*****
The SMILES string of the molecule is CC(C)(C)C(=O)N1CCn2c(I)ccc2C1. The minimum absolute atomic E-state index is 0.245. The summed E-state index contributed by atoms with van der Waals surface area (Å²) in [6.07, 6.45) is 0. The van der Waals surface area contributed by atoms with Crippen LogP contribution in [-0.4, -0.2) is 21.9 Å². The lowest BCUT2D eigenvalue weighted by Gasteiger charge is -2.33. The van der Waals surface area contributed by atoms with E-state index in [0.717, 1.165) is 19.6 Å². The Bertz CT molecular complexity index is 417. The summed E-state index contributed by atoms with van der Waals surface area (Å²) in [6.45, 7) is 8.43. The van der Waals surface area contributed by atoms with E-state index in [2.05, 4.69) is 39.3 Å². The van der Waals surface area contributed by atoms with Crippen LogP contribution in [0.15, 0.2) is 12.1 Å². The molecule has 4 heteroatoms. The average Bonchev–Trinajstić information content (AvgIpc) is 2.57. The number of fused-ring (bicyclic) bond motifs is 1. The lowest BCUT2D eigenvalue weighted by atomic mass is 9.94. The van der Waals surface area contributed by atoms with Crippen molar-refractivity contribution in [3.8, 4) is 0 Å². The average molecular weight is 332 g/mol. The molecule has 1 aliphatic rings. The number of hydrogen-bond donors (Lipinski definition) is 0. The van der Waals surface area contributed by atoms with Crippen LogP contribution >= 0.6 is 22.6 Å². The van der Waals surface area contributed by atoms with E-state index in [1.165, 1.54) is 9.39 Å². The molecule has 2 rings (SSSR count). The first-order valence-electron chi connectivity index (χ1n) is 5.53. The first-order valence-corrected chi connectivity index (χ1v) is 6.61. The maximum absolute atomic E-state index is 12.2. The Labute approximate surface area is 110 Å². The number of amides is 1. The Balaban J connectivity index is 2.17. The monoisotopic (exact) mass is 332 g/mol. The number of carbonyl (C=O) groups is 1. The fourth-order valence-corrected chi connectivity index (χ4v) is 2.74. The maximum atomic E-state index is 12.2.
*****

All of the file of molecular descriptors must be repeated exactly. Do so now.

The SMILES string of the molecule is CC(C)(C)C(=O)N1CCn2c(I)ccc2C1. The minimum absolute atomic E-state index is 0.245. The summed E-state index contributed by atoms with van der Waals surface area (Å²) in [6.07, 6.45) is 0. The van der Waals surface area contributed by atoms with Crippen LogP contribution in [-0.4, -0.2) is 21.9 Å². The lowest BCUT2D eigenvalue weighted by Gasteiger charge is -2.33. The van der Waals surface area contributed by atoms with E-state index in [0.717, 1.165) is 19.6 Å². The Bertz CT molecular complexity index is 417. The summed E-state index contributed by atoms with van der Waals surface area (Å²) in [6.45, 7) is 8.43. The van der Waals surface area contributed by atoms with E-state index in [2.05, 4.69) is 39.3 Å². The van der Waals surface area contributed by atoms with Crippen LogP contribution in [0.15, 0.2) is 12.1 Å². The molecule has 4 heteroatoms. The average Bonchev–Trinajstić information content (AvgIpc) is 2.57. The number of fused-ring (bicyclic) bond motifs is 1. The lowest BCUT2D eigenvalue weighted by atomic mass is 9.94. The van der Waals surface area contributed by atoms with Crippen molar-refractivity contribution in [3.8, 4) is 0 Å². The average molecular weight is 332 g/mol. The molecule has 1 aliphatic rings. The number of hydrogen-bond donors (Lipinski definition) is 0. The van der Waals surface area contributed by atoms with Crippen LogP contribution >= 0.6 is 22.6 Å². The van der Waals surface area contributed by atoms with E-state index in [1.165, 1.54) is 9.39 Å². The molecule has 2 rings (SSSR count). The first-order valence-electron chi connectivity index (χ1n) is 5.53. The first-order valence-corrected chi connectivity index (χ1v) is 6.61. The maximum absolute atomic E-state index is 12.2. The Labute approximate surface area is 110 Å². The number of amides is 1. The Balaban J connectivity index is 2.17. The monoisotopic (exact) mass is 332 g/mol. The number of carbonyl (C=O) groups is 1. The fourth-order valence-corrected chi connectivity index (χ4v) is 2.74. The maximum atomic E-state index is 12.2.